There are lots of really old fashioned favourites, one of the absolute winners (and worth the purchase of the book alone) are these Salmon Fish Cakes, served with Parsley sauce. They are a bit fiddly with the dipping in egg and breadcrumbing, but honestly worth the effort. Delia says that tinned red salmon is really the best option for them, not to go using the fresh stuff. Which makes this a reasonably priced meal and one that has become a bit of store cupboard staple, as I almost always have all the ingredients in my pantry.
The parsley sauce is fabulous, infusing the milk first with lots of flavour takes it to a whole new level, and again, is worth the effort.
My family adore this meal, even though my son hates tinned fish, he eats this no problem. I am looking forward to the next time I get a smoked fish delivered by my brother-in-law, as I think that would work very nicely too.
I will often plan to make these when I am having a meal with mashed potato, making extra all at once to use the next night for these. Every now and then if I have left over vege I will puree them up and add in too (for this one I had carrots, brussels and peas which I added in and they were fabulous- even better that the kids didn't know!!!!)
For the fishcakes:
15 oz (425 g) tinned red salmon
10 oz (275 g) Desirée or King Edward potatoes, peeled and cut into large chunks
2 tablespoons mayonnaise
2 heaped tablespoons chopped fresh parsley
2 heaped tablespoons salted capers or capers in vinegar, drained and chopped
6 pickled gherkins (cornichons), drained and chopped
2 large eggs, hard-boiled and chopped small
1 level dessertspoon anchovy paste or 4 anchovies, mashed up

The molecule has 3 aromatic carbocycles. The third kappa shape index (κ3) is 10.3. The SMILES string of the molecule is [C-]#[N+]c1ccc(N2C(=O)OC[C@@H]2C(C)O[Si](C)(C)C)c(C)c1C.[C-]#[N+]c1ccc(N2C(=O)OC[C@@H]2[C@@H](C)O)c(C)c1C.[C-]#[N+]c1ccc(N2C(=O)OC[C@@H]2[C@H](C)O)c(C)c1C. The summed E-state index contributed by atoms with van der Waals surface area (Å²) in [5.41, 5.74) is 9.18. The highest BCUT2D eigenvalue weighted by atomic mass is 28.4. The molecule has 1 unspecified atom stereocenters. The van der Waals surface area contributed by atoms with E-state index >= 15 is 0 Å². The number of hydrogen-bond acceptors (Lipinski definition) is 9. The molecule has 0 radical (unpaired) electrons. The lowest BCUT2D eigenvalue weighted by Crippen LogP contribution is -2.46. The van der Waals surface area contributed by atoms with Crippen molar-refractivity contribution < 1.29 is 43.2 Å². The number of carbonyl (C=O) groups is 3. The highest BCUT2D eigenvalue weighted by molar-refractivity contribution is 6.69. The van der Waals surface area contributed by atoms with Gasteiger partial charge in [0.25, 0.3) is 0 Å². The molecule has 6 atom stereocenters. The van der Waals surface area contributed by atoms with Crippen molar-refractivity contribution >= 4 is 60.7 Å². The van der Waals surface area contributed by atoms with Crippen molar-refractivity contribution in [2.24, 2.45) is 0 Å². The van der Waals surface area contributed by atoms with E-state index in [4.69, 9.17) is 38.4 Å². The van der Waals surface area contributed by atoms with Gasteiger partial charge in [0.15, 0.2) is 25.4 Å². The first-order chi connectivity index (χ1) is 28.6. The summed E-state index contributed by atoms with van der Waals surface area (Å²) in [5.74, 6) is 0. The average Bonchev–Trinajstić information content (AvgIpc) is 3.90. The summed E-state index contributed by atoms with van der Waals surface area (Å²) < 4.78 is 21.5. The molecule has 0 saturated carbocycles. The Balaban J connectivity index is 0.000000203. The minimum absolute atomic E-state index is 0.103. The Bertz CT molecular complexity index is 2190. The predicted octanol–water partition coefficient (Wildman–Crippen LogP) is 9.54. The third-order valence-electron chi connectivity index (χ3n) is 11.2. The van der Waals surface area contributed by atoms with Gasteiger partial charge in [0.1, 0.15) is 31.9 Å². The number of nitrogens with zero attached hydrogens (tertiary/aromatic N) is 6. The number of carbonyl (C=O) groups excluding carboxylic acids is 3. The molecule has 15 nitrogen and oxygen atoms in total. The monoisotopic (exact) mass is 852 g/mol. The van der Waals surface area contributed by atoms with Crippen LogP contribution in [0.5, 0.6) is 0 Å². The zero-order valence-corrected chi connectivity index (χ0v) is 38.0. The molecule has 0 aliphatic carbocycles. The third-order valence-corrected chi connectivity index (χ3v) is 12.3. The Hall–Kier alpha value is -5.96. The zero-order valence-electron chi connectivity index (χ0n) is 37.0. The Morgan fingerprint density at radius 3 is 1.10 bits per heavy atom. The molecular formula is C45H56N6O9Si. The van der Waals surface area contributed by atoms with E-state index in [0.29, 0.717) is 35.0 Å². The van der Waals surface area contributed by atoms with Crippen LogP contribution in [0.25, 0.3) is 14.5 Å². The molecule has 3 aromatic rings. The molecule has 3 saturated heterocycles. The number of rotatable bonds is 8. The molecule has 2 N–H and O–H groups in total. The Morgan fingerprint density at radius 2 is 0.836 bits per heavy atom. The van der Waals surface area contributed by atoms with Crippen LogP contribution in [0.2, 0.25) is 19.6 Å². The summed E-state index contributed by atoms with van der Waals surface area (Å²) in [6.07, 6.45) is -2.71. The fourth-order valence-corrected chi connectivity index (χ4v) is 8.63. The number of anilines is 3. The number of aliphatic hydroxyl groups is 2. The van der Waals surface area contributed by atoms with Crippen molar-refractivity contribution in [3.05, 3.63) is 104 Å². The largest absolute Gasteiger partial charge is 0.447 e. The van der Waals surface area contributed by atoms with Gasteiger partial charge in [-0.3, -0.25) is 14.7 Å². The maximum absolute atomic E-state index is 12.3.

2 tablespoons lemon juice
¼ level teaspoon powdered mace (optional)
¼ level teaspoon cayenne pepper
salt and freshly milled black pepper
For the coating and frying:
a little flour for dusting
1 large egg, beaten
3 oz (75 g) matzo meal or fresh white breadcrumbs
about 2 tablespoons groundnut or other flavourless oil
about ½ oz (10 g) butter
First of all boil the potatoes in salted water for about 25 minutes or until they're absolutely tender when tested with a skewer. (Be careful, though – if they are not tender you will get lumps.) Then drain the potatoes and mash them to a purée with the mayonnaise using an electric hand whisk, then add some seasoning.
Now, in a large mixing bowl, simply combine all the ingredients for the fishcakes together. Mix really thoroughly, then taste and season again if it needs it. After that, allow it to cool thoroughly, then cover the bowl and place it in the fridge, giving it at least 2 hours to chill and become firm.
When you are ready to cook the fishcakes, lightly flour a work surface, then turn the fish mixture on to it and, using your hands, pat and shape it into a long roll, 2-2½ inches (5-6 cm) in diameter. Now cut the roll into 12 round fishcakes, pat each one into a neat, flat shape and then dip them, one by one, first into the beaten egg and then into the matzo meal (or breadcrumbs), making sure they get a nice, even coating all round.
Now, in a large frying pan, heat the oil and butter over a high heat and, when it is really hot, add half the fishcakes to the pan, then turn the heat down to medium and give them 4 minutes' shallow frying on each side. Then drain on crumpled greaseproof paper and keep warm. Repeat with the rest of the fishcakes, adding a little more oil and butter if needed. Serve immediately on hot plates with the English Parsley Sauce, sprigs of parsley and some lemon wedges.
English Parsley Sauce
15 fl oz (425 ml) milk
a few parsley stalks
1 bay leaf
1 slice onion, ¼ inch (5 mm) thick
1 blade of mace (also optional)
10 whole black peppercorns
¾ oz (20 g) plain flour
1½ oz (40 g) butter
4 heaped tablespoons finely chopped fresh parsley
1 tablespoon single cream
1 teaspoon lemon juice
salt and freshly milled black pepper
Place the milk and the next five ingredients in a small pan, bring everything slowly up to simmering point, then pour the mixture into a bowl and leave aside to get completely cold.
When you're ready to make the sauce, strain the milk back into the pan, discard the flavourings, then add the flour and butter and bring everything gradually up to simmering point, whisking continuously with a balloon whisk until the sauce has thickened and is smooth and glossy. Then turn the heat down to its lowest possible setting and let the sauce cook gently for 5 minutes,
stirring from time to time.
To serve the sauce, add the chopped parsley, cream and lemon juice, taste and season, then serve in a warm jug